News

Science, Policy and Pandemics: Epidemiological Modelling and Covid-19

8 April 2020

Share

Reported by Kate McNeil, CSaP Communications Coordinator

In late March, CSaP recorded the first episode of a special podcast series on Science, Policy and Pandemics in front of a virtual audience of CSaP Policy Fellows, who helped to shape discussion through their questions.

Listen to the disucssion here:

This podcast series, produced in partnership with Cambridge Infectious Diseases and the Cambridge Immunology Network, aims to answer questions about our understanding of the current pandemic, including the epidemiology, on what basis governments are making current decisions, how much confidence we can have in the knowledge models are producing, and how to manage the uncertainties involved in the present crisis.

In our first episode, Dr Rob Doubleday spoke to infectious disease epidemiologist Professor James Wood and mathematician Professor Julia Gog for an overview of infectious disease modelling.

Throughout the discussion, Julia Gog, a professor of mathematical biology at the University of Cambridge and a member of SPI-M, explained that there were multiple models being developed and used as part of the response to the Covid-19 pandemic. This included models to make sense of short-term predictions and understand longer-term dynamics, as well as models which seek to understand the possible consequences of behavioural changes on transmission rates.

Here she emphasised that what we know changes every day, and that there are various sources of uncertainty which impact our understanding – including that, without widespread testing, the best way to understand transmission was through deaths and critical care statistics, which reflect transmission rates from weeks prior. She also explored what we know about other coronaviruses, and how that might help inform models concerning factors such as population immunity.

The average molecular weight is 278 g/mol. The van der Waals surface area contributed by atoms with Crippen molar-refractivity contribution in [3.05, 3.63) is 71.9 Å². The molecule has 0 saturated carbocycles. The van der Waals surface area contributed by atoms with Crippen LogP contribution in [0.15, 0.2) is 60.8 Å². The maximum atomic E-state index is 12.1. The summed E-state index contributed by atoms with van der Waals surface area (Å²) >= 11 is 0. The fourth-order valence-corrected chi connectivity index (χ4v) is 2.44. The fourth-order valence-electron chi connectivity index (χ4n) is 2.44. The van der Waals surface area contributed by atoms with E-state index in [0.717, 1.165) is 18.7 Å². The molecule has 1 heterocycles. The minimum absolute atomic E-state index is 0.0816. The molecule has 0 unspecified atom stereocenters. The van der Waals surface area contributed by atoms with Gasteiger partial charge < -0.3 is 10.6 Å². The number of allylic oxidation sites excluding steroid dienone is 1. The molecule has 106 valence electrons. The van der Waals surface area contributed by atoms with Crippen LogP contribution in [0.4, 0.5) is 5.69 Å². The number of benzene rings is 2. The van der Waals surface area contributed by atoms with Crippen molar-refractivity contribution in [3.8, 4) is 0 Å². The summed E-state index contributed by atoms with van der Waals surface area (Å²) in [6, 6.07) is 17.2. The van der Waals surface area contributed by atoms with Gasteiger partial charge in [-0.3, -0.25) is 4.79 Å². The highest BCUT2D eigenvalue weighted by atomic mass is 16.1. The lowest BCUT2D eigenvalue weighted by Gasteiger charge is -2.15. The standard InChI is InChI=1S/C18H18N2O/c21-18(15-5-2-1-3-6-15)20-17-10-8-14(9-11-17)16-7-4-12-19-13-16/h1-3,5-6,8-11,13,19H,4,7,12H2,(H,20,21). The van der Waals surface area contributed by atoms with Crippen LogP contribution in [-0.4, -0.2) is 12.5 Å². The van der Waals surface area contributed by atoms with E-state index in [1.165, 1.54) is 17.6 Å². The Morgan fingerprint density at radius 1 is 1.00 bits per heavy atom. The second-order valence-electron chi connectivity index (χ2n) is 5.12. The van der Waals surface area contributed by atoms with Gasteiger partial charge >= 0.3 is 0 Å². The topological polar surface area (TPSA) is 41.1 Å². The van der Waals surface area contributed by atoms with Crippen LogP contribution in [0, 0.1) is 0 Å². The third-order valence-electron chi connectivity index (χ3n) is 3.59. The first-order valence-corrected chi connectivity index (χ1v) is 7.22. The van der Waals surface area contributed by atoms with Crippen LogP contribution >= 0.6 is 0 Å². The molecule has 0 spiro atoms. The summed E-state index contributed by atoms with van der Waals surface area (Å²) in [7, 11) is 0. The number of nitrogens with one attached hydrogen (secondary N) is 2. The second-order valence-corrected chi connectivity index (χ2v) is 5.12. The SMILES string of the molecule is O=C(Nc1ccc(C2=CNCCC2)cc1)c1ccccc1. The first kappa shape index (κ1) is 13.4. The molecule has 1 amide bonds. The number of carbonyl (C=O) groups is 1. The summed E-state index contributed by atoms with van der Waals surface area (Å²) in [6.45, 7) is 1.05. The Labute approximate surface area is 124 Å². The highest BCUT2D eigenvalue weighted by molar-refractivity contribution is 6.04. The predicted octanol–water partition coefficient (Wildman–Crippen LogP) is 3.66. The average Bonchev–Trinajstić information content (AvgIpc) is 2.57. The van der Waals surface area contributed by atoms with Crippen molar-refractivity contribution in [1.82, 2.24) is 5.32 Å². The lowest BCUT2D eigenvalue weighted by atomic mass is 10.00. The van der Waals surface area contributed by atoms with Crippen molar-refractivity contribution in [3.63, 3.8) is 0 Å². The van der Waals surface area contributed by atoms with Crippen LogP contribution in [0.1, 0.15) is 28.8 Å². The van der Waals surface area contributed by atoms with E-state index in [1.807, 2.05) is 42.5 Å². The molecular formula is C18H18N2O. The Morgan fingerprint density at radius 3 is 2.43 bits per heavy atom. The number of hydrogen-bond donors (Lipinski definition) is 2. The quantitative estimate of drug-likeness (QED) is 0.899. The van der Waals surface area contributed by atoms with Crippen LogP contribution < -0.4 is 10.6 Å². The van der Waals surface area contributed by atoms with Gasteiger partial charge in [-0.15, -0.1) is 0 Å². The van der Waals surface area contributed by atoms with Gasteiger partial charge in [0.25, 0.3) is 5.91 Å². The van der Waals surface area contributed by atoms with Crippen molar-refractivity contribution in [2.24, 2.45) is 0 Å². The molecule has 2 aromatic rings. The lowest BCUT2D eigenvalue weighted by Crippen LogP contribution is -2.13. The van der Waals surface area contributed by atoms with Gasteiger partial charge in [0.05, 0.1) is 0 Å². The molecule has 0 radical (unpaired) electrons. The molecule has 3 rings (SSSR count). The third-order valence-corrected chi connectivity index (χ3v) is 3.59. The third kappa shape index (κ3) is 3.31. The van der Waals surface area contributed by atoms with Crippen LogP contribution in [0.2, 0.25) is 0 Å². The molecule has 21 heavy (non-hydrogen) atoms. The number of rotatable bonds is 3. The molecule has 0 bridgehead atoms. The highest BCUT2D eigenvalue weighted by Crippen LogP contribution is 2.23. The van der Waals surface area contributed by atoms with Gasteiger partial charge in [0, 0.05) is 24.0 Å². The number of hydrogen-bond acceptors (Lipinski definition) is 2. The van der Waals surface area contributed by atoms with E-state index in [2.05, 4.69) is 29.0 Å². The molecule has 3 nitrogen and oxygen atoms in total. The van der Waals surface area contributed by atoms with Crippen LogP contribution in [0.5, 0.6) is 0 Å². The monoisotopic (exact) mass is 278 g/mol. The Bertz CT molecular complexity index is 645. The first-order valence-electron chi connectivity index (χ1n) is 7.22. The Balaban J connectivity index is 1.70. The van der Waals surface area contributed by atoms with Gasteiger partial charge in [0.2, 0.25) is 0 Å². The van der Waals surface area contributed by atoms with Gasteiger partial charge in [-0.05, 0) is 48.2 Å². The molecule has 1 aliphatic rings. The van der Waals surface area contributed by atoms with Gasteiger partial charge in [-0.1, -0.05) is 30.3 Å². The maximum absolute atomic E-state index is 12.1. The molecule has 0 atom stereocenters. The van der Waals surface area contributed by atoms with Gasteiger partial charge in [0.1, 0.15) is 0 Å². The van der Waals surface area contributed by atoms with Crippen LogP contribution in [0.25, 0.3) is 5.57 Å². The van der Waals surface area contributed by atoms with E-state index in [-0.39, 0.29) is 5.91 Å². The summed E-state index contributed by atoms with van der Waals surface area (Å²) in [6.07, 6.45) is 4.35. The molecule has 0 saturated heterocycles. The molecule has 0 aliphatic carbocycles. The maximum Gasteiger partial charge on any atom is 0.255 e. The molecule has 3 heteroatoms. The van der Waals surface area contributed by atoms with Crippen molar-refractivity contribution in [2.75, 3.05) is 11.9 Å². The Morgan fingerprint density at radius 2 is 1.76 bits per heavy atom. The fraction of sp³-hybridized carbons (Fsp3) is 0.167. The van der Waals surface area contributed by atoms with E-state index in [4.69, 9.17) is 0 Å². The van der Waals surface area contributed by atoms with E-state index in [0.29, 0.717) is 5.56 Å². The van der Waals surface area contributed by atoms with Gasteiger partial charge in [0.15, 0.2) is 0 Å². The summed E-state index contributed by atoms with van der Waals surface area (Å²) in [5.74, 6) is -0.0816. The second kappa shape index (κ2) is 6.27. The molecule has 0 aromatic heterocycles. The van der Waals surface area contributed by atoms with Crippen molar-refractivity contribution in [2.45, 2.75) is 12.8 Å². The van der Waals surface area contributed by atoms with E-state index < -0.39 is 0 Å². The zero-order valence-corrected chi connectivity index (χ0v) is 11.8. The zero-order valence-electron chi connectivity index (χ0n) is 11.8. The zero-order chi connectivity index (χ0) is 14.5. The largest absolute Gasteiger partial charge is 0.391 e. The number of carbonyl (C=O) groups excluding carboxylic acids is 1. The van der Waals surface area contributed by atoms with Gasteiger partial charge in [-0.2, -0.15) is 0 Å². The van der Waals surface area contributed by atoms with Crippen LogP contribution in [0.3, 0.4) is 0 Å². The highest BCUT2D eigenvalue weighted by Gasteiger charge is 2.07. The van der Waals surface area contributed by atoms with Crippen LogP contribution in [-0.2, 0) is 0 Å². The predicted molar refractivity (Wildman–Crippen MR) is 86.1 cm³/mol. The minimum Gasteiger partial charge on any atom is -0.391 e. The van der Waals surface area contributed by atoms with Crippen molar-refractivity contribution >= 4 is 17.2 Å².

Professor James Wood explored what we know and don’t know about the transmission rate, what serology testing might be able to contribute to our understanding of the extent of infection in the broader population, and why the infection rate is probably not uniform throughout the UK.

Professor Wood, a veterinary epidemiologist who specialises in emerging and zoonotic infectious diseases, is Head of the Department of Veterinary Medicine at Cambridge. An expert on bat viruses, he further elaborated upon the risks of diseases coming from wildlife, and why we need a coordinated international effort, including surveillance programmes and changes to food systems, to respond to the risks posed by zoonotic diseases.


CSaP's Science and Policy Podcast's special series on Science, Policy and Pandemics is available accross all major podcasting platforms, including Spotify, Apple Podcasts, Google Podcasts, Google Play, RadioPublic, Pocket Casts, and Castbox.

--

Cover Photo by Adam NieĊ›cioruk on Unsplash